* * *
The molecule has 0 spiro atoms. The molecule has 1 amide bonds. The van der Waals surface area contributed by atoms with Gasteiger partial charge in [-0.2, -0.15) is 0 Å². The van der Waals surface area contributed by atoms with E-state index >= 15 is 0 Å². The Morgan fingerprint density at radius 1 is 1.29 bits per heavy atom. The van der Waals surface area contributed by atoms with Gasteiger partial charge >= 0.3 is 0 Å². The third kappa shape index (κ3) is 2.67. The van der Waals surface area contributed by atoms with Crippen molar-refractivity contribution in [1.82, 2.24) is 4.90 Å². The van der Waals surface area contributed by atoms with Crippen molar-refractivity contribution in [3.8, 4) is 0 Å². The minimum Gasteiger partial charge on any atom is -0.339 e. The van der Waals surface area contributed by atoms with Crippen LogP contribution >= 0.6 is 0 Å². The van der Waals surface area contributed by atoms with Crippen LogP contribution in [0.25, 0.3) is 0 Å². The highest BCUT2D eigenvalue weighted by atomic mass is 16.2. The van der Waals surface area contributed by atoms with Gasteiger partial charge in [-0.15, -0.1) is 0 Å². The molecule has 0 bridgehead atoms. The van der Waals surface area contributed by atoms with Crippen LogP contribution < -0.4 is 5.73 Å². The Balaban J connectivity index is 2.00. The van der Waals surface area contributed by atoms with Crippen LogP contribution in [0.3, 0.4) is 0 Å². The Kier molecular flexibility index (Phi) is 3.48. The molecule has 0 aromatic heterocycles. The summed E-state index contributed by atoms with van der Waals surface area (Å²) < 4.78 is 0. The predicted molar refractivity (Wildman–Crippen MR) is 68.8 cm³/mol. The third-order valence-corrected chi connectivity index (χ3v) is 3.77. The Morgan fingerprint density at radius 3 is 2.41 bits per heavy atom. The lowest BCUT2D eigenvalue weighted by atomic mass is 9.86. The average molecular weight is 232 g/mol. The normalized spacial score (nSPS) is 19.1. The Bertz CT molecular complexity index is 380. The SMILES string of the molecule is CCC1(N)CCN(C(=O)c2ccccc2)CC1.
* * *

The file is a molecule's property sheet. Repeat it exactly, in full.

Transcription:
The molecule has 0 spiro atoms. The molecule has 1 amide bonds. The van der Waals surface area contributed by atoms with Gasteiger partial charge in [-0.2, -0.15) is 0 Å². The van der Waals surface area contributed by atoms with E-state index >= 15 is 0 Å². The Morgan fingerprint density at radius 1 is 1.29 bits per heavy atom. The van der Waals surface area contributed by atoms with Gasteiger partial charge >= 0.3 is 0 Å². The third kappa shape index (κ3) is 2.67. The van der Waals surface area contributed by atoms with Crippen molar-refractivity contribution in [1.82, 2.24) is 4.90 Å². The van der Waals surface area contributed by atoms with Crippen molar-refractivity contribution in [3.8, 4) is 0 Å². The minimum Gasteiger partial charge on any atom is -0.339 e. The van der Waals surface area contributed by atoms with Crippen LogP contribution >= 0.6 is 0 Å². The van der Waals surface area contributed by atoms with Crippen LogP contribution in [0.25, 0.3) is 0 Å². The highest BCUT2D eigenvalue weighted by atomic mass is 16.2. The van der Waals surface area contributed by atoms with Gasteiger partial charge in [-0.15, -0.1) is 0 Å². The molecule has 0 bridgehead atoms. The van der Waals surface area contributed by atoms with Crippen LogP contribution < -0.4 is 5.73 Å². The Balaban J connectivity index is 2.00. The van der Waals surface area contributed by atoms with Crippen LogP contribution in [0.3, 0.4) is 0 Å². The Kier molecular flexibility index (Phi) is 3.48. The molecule has 0 aromatic heterocycles. The summed E-state index contributed by atoms with van der Waals surface area (Å²) < 4.78 is 0. The predicted molar refractivity (Wildman–Crippen MR) is 68.8 cm³/mol. The third-order valence-corrected chi connectivity index (χ3v) is 3.77. The Morgan fingerprint density at radius 3 is 2.41 bits per heavy atom. The lowest BCUT2D eigenvalue weighted by atomic mass is 9.86. The average molecular weight is 232 g/mol. The normalized spacial score (nSPS) is 19.1. The Bertz CT molecular complexity index is 380. The SMILES string of the molecule is CCC1(N)CCN(C(=O)c2ccccc2)CC1.